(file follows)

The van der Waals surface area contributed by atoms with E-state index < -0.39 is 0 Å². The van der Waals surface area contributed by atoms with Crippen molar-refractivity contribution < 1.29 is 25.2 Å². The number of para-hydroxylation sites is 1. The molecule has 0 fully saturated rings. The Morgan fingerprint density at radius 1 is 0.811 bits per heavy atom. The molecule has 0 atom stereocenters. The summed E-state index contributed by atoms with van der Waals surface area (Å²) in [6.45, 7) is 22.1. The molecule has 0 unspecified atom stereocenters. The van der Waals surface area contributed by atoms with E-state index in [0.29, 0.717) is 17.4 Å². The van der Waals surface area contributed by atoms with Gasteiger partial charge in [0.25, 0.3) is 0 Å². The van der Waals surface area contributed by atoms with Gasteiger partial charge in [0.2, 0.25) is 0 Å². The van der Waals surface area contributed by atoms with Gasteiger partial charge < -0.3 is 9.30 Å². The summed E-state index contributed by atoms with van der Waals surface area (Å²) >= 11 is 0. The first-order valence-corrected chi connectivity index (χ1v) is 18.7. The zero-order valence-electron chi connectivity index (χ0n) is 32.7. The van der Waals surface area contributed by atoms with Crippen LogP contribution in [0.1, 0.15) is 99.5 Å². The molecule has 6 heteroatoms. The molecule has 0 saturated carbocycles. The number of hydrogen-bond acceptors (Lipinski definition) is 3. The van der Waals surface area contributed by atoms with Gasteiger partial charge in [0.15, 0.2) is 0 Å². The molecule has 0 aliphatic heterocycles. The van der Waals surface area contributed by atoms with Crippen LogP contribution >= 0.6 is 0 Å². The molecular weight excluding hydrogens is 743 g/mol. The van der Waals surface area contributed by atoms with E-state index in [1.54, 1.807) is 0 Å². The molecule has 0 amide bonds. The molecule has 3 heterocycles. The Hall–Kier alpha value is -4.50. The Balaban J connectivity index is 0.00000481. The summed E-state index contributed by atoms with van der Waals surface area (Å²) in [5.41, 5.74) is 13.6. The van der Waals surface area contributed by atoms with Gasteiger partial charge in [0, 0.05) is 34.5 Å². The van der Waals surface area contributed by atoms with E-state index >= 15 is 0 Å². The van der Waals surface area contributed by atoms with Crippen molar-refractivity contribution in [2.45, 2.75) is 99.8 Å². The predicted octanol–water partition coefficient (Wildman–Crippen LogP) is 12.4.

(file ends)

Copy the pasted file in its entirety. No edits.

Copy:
The van der Waals surface area contributed by atoms with E-state index < -0.39 is 0 Å². The van der Waals surface area contributed by atoms with Crippen molar-refractivity contribution < 1.29 is 25.2 Å². The number of para-hydroxylation sites is 1. The molecule has 0 fully saturated rings. The Morgan fingerprint density at radius 1 is 0.811 bits per heavy atom. The molecule has 0 atom stereocenters. The summed E-state index contributed by atoms with van der Waals surface area (Å²) in [6.45, 7) is 22.1. The molecule has 0 unspecified atom stereocenters. The van der Waals surface area contributed by atoms with E-state index in [0.29, 0.717) is 17.4 Å². The van der Waals surface area contributed by atoms with Gasteiger partial charge in [0.25, 0.3) is 0 Å². The van der Waals surface area contributed by atoms with Gasteiger partial charge in [0.2, 0.25) is 0 Å². The van der Waals surface area contributed by atoms with Gasteiger partial charge < -0.3 is 9.30 Å². The summed E-state index contributed by atoms with van der Waals surface area (Å²) >= 11 is 0. The first-order valence-corrected chi connectivity index (χ1v) is 18.7. The zero-order valence-electron chi connectivity index (χ0n) is 32.7. The van der Waals surface area contributed by atoms with Crippen LogP contribution in [0.1, 0.15) is 99.5 Å². The molecule has 6 heteroatoms. The molecule has 0 saturated carbocycles. The number of hydrogen-bond acceptors (Lipinski definition) is 3. The van der Waals surface area contributed by atoms with Gasteiger partial charge in [0.15, 0.2) is 0 Å². The molecule has 0 aliphatic heterocycles. The van der Waals surface area contributed by atoms with Crippen LogP contribution >= 0.6 is 0 Å². The molecular weight excluding hydrogens is 743 g/mol. The van der Waals surface area contributed by atoms with E-state index in [1.54, 1.807) is 0 Å². The molecule has 0 amide bonds. The molecule has 3 heterocycles. The Hall–Kier alpha value is -4.50. The Balaban J connectivity index is 0.00000481. The summed E-state index contributed by atoms with van der Waals surface area (Å²) in [5.41, 5.74) is 13.6. The van der Waals surface area contributed by atoms with Gasteiger partial charge in [0, 0.05) is 34.5 Å². The van der Waals surface area contributed by atoms with E-state index >= 15 is 0 Å². The van der Waals surface area contributed by atoms with Crippen molar-refractivity contribution in [2.45, 2.75) is 99.8 Å². The predicted octanol–water partition coefficient (Wildman–Crippen LogP) is 12.4.